Policy Article

The EU is right to go ahead with the China investment agreement

Kiel Focus

Author

Prof. Gabriel Felbermayr. Ph.D.
Gabriel Felbermayr

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Publication Date

The EU's agreement with China after years of negotiations only came about against the backdrop of Joe Biden's election victory in the USA. It would have been wrong for the Europeans to wait and see what plans the new US administration has for China.  After all, the interests of Europeans and Americans do not coincide on important issues.

After seven years of negotiations and 34 tough rounds, the EU and China finally achieved a welcome breakthrough on their Comprehensive Agreement on Investment (CAI) on December 30, 2020. With an independent foreign economic policy aimed at opening markets instead of sealing them off, the EU can give meaning to its new slogan "Open Strategic Autonomy."

The agreement is a success for the EU. After all, it was the EU that took the initiative for the negotiations. While Europe is fundamentally open to Chinese investors, this has not previously applied to European companies in China. As a result, the EU had little to offer in terms of improved market access. The result: years of stalemate in the negotiations.

With Joe Biden's election victory, the process suddenly became unlocked, because, now, China must expect increased transatlantic cooperation to its detriment.. It has therefore made decisive concessions that made the conclusion of an agreement possible. In the future, China will, for example, refrain from locking out and discriminating against European investors, especially in important service industries such as finance. It accepts new rules for state-owned enterprises and subsidies. It pledged its own efforts on labor standards and sustainability, as the EU has agreed with other contracting parties. The price for the EU is that it refrains from further tightening the conditions for foreign investors. And it runs the risk of letting China drive a wedge between the EU and the US. Both points can be dealt with.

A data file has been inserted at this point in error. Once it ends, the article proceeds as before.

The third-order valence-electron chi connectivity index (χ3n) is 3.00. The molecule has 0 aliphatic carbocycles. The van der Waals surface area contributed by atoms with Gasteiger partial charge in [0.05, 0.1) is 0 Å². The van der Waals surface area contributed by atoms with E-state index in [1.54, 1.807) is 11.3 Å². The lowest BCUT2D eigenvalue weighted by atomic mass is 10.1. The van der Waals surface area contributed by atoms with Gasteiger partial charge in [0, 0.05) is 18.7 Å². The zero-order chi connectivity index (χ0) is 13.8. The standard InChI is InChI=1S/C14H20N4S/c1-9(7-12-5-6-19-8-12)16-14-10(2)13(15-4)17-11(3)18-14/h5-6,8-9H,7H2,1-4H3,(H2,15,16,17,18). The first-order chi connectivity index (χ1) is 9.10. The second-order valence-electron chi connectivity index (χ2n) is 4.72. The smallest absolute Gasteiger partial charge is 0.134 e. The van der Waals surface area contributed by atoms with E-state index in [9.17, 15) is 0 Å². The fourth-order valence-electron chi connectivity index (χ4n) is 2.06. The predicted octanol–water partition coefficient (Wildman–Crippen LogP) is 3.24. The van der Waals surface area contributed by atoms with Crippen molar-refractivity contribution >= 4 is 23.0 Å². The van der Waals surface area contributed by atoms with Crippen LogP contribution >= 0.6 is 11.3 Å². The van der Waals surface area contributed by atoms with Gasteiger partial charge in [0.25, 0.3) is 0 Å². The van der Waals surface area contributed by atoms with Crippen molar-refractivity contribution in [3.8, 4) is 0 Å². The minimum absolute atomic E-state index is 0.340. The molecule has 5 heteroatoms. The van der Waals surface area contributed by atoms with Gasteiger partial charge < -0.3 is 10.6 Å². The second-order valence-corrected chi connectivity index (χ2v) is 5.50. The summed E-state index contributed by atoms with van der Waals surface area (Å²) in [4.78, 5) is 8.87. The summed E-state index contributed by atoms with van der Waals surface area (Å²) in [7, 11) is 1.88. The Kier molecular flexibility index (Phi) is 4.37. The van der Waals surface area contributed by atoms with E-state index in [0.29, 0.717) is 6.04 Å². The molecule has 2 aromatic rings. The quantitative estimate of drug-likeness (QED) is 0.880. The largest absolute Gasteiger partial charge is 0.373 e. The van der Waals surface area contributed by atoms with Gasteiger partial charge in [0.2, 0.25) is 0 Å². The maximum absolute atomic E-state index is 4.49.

Developing a common transatlantic position on China would take time

After all, whether the agreement weakens the transatlantic partnership is not at all a foregone conclusion. To improve relations with Washington, Brussels, instead of playing hardball with China, should address existing bilateral issues of contention: Aircraft subsidies, EU agricultural protectionism, U.S. tariffs on steel and aluminum, regulation and taxation of digital corporations, to name a few.

What is clear is that developing a common transatlantic position on China would take time. And time is not playing for Europe. The size of the EU's internal market has shrunk by a seventh with the UK's exit, while China's relative economic weight, and thus its bargaining power, is steadily increasing. Moreover, a transatlantic shoulder-to-shoulder deal would likely force the EU to make additional concessions to China or the United States to make a trilateral deal possible.

Moreover, the cornerstones of Biden's China policy are not even visible yet. In early 2020, the U.S. committed China to additional imports of American aircraft and agricultural products with the so-called Phase 1 agreement - to the detriment of the EU. And it won concessions, for example in finance, that the EU obtains only with its present agreement. Biden wants to renegotiate its own agreement. It is doubtful that he will take EU interests into account. During his vice presidency from 2009 to 2016, the U.S. relied on a "pivot to Asia" to contain China, and not on closer cooperation with Europe.